The Atonement of the Lord Jesus Christ is the heart and core and center of revealed religion.

Elder Bruce R. McConkie Christ and the Creation

What then is the law of justification? It is simply this: “All covenants, contracts, bonds, obligations, oaths, vows, performances, connections, associations, or expectations” (D. & C. 132:7), in which men must abide to be saved and exalted, must be entered into and performed in righteousness so that the Holy Spirit can justify the candidate for salvation in what has been done. (1 Ne. 16:2; Jac. 2:13-14; Alma 41:15; D. & C. 98; 132:1, 62.) An act that is justified by the Spirit is one that is sealed by the Holy Spirit of Promise, or in other words, ratified and approved by the Holy Ghost. This law of justification is the provision the Lord has placed in the gospel to assure that no unrighteous performance will be binding on earth and in heaven, and that no person will add to his position or glory in the hereafter by gaining an unearned blessing.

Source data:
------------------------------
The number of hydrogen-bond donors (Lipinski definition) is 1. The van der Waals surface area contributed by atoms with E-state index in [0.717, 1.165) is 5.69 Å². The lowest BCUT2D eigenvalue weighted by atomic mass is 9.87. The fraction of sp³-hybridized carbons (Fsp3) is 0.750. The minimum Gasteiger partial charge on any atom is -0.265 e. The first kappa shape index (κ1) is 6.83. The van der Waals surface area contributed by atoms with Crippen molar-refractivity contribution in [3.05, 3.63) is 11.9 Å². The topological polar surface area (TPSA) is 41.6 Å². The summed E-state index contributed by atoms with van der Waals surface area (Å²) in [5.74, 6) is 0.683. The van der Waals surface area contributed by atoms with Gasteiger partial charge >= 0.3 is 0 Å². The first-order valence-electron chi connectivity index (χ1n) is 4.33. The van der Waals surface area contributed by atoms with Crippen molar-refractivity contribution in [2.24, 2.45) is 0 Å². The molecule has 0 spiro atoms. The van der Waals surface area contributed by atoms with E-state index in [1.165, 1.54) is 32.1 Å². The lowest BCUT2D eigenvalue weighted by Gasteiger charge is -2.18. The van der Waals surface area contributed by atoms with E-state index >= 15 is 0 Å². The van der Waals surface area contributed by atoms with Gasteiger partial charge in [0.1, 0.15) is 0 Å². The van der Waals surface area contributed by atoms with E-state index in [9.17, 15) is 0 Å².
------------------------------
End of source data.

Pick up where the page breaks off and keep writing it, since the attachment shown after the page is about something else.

As with all other doctrines of salvation, justification is available because of the atoning sacrifice of Christ, but it becomes operative in the life of an individual only on conditions of personal righteousness. As Paul taught, men are not justified by the works of the Mosaic law alone any more than men are saved by those works alone. The grace of God, manifest through the infinite and eternal atonement wrought by his Son, makes justification a living reality for those who seek righteousness. (Isa. 53:11; Mosiah 14:11.)

Elder Bruce R. McConkie

“Justification,” Mormon Doctrine (Bookcraft, 1966)

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